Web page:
Teen sleep cycles affect school success: Habits that help
Late bedtimes and difficulty waking are linked to changes in brain chemistry during adolescence. Understanding teen sleep requirements can help improve school performance.
September 25, 2013 - Author: Carolyn Penniman, Michigan State University Extension
As middle and high school students adjust to school schedules, many find it challenging to keep up with studies and activities and still get the sleep they need. Michigan State University Extension helps teens, parents and others who care about teens better understand adolescent brain development and how it influences sleep cycles.
Two changes affect sleep patterns at puberty. The brain changes the way sleep is regulated, with increased hormones that shift sleep timing to later at night and also sleeping later in the morning. Another change is the need for more sleep – teens need 8.5–9.5 hours of sleep each night.
Scientific studies by over sixty experts in the field of sleep health have researched this topic for almost 20 years and confirmed these findings. A prominent expert on adolescent sleep, Dr. Mary Carskadon, director of the Chronobiology/Sleep Research Laboratory at Bradley Hospital in East Providence, R.I. and professor at the Brown University School of Medicine, notes that teens who get the sleep they need have less likelihood of depressed moods, reduced tardiness, reduced absenteeism and better grades in school. She maintains that children and adolescents experience better learning and academic success and greater physical and mental health when their sleep is protected and supported to levels recommended by a consensus of experts. Sleep is a very productive time for the developing brain. During sleep the brain is organizing and consolidating the day's learning.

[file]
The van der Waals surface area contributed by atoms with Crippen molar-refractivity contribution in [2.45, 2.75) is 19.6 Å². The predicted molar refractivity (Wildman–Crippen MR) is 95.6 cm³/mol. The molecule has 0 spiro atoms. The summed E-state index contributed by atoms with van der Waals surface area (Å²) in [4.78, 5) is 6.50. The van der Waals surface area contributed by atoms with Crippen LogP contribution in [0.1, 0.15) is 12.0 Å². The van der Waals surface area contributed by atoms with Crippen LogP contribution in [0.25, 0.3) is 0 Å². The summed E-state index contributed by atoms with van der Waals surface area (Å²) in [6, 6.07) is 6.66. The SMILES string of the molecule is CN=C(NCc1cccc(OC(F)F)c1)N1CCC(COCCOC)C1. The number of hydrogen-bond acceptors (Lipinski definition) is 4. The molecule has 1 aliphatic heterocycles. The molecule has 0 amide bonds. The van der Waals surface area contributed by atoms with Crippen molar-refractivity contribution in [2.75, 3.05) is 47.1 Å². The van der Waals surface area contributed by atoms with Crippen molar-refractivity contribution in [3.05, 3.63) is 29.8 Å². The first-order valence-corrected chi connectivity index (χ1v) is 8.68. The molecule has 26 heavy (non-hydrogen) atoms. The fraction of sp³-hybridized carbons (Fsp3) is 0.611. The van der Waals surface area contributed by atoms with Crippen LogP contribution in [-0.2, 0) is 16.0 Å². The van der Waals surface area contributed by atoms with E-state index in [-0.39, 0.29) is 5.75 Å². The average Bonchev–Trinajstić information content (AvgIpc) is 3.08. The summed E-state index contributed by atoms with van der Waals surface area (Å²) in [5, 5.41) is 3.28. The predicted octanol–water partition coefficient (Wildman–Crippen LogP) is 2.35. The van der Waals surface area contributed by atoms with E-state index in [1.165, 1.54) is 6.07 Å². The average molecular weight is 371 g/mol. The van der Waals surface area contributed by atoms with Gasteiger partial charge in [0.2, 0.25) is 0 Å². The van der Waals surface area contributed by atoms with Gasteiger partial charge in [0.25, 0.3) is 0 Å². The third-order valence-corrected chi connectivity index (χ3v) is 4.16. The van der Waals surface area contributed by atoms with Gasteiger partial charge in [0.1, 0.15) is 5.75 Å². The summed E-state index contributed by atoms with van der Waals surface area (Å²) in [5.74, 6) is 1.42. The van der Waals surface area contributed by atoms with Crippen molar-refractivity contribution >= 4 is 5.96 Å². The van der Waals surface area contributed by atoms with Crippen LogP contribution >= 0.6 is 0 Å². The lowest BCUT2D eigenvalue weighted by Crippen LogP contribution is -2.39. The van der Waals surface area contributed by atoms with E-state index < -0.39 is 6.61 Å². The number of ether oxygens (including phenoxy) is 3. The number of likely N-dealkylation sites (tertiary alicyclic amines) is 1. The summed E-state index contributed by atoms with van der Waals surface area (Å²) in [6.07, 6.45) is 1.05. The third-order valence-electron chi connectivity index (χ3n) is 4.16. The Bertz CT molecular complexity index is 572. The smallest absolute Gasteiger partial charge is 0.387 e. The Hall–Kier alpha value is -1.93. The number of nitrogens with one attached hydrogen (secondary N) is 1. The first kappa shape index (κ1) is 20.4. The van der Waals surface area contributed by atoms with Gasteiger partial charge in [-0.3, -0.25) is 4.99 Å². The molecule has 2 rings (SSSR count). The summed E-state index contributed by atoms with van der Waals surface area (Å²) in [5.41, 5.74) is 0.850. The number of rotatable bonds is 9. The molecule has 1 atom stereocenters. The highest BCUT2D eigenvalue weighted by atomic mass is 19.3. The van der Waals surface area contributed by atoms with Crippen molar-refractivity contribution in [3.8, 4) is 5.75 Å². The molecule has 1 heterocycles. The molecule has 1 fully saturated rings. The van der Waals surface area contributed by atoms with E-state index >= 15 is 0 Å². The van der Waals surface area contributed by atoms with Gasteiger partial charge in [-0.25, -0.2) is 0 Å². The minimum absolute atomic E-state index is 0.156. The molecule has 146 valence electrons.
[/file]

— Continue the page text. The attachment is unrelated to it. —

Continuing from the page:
Carskadon defends the scientific evidence in Sleep Guidance for Kids and Teens Is Based on Sound Science, and also acknowledges that there is some individual variability in sleep needs – therefore these recommendations are offered as guidelines. She encourages parents to watch for potential signs of insufficient sleep in children and teens, such as difficulty waking in the morning, daytime sleepiness and sleeping longer on weekends and school vacations.
Sleep experts say dimming the lights at night and getting lots of daylight in the morning can help. Avoiding caffeine, especially in the evening, having a routine bedtime of 10 p.m., sleeping in a cool environment and turning off music and other electronic devices will also help to reset the body clock. Allow time to catch up on sleep during the weekend, but avoid "binge-sleeping." If a student is used to getting up at 6:30 a.m., they shouldn't sleep until noon on the weekend, which confuses their bodies. Parents can support their teens by understanding their sleep needs and helping them adjust their sleep habits.
Parents can also advocate for changes in their local school system. There is a growing movement to delay school start times for middle and high schools. United States Secretary of Education Arne Duncan has suggested a later start to the school day, saying it could help teenagers get the most from their classroom time.
Duncan started a debate on high school start times though Twitter Aug. 19, 2013 when he tweeted, "Common sense to improve student achievement that too few have implemented: Let teens sleep more, start school later." School districts that have switched to a later schedule have seen improved standardized test scores in math and reading. Minnesota was one of the first states to shift to later school schedules for teens. University of Minnesota’s Center for Applied Research and Educational Improvement will host a national conference on Teens and Sleep in Oct. 2013, bringing experts from around the country to discuss current findings on teens and sleep, and to translate them to create better school performance, improve physical and mental health, and reduce risky choices among teens.